The next WHO DG should internalize and radiate the new SDG wisdom that global health is truly ‘global’ now, applies to both North & South (which increasingly thus lose their meaning), and we’re all on the same boat (with exception of the 0.01 % perhaps).  He or should try to understand why so many people feel angry now. It’s not rocket science, actually. Human beings are social animals. If our sense of justice is – again and again –  trampled upon or made fun of by elites, and views of ordinary citizens are over and over disregarded (as being “too simple”, or because “there is no alternative”) then you shouldn’t be surprised that voters at some point turn ‘irrational’, having become cynics for a long time already.

The next WHO DG needs to have that (transformative) vision, and should then be resilient enough and have the drive  – a global health battery  like Lucy Gilson’s would certainly be a nice add-on  🙂  –  to actually do something about the disastrous global impact of neoliberalism, at all levels.  In her speeches, Margaret Chan often showed glimpses of such a bold transformative vision. The next WHO DG should go further, though. Our times require that he/she is no less than “the WHO equivalent of George Monbiot”, at least in terms of vision.  By now it should be abundantly clear that neoliberalism (and neoliberal globalization) is the disease  (or at least one of the most perverse diseases ever to strike this planet). I bet that when you deal with this enemy head on, a lot of what is valued in global health (UHC, AMR, global health security, access to medicines, …) will suddenly become easier, too.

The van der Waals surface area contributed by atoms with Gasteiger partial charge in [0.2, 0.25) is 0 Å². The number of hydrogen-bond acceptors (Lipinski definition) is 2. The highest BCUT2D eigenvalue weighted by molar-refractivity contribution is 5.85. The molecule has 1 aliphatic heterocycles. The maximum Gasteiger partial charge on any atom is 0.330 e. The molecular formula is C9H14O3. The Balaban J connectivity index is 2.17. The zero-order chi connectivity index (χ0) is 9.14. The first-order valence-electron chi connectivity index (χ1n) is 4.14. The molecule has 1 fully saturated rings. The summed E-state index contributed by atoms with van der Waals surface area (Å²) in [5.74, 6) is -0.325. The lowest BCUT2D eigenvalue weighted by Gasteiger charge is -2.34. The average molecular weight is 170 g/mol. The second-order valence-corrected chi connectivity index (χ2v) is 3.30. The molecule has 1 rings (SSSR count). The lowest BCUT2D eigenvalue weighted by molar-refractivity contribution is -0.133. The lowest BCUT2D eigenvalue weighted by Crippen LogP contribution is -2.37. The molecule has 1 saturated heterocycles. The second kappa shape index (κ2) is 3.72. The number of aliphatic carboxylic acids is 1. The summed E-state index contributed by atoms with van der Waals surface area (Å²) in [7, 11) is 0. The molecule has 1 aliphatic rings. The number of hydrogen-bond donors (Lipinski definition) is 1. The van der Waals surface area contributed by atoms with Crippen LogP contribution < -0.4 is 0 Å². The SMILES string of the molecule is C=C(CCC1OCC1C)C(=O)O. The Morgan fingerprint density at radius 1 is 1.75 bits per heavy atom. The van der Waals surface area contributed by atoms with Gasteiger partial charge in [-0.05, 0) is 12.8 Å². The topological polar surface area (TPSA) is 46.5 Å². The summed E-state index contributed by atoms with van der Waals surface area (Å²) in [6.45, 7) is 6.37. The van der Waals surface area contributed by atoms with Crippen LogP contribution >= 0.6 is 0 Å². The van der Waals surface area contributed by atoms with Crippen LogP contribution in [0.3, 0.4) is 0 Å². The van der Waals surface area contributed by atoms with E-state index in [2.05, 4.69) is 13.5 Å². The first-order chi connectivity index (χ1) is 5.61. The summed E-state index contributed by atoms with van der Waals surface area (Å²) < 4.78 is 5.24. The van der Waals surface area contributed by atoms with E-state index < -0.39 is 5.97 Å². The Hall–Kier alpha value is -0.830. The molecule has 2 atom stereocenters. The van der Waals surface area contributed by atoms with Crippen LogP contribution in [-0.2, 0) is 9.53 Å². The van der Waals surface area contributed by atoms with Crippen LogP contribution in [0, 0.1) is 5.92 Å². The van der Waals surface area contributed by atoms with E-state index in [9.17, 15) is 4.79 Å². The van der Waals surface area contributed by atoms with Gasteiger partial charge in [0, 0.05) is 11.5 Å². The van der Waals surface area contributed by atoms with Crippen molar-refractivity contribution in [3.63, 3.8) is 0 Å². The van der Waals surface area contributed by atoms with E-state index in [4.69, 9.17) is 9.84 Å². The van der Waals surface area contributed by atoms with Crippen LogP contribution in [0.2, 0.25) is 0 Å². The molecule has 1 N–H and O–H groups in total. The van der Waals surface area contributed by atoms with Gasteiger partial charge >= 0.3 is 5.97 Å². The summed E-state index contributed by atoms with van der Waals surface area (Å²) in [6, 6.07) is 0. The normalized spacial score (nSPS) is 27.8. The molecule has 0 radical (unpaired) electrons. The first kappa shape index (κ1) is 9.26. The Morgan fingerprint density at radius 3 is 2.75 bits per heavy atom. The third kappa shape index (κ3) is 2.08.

True, the neoliberalist discourse might already be on its way out, but politicians and technocrats around the world still implement it, and the ‘values’ that give it legitimacy are still thriving (such as ‘meritocracy’ (but not for CEOs),  technocracy instead of real democracy; performance benchmarking (but only for social sectors and aid, never for defense or hedge funds),… ).

In short, there’s no way we can reach ‘health for all’ (and in general, a fairer & ecologically sustainable planet) if the next WHO DG doesn’t put it this way, unequivocally. In that sense, yes, the next WHO DG has to “speak truth to power”.

Yes, WHO reform is important, and I hope countries will finally finance WHO the way they should in the years to come. But the next leader of WHO should most of all not be afraid to frame the battle ahead accurately: neoliberalism is the enemy.

That might not be an easy message in the global health community. It might also not be the shrewdest fundraising strategy for WHO, at least in the short term. Thankfully, a strong ally (who reached the same diagnosis a while ago) is already on hand: pope Francis.  If Francis’ own Boss now also gives a hand in the battle ahead in the coming years, transformative change might just happen! (and if not, there’s still the book of Revelation…  🙂 )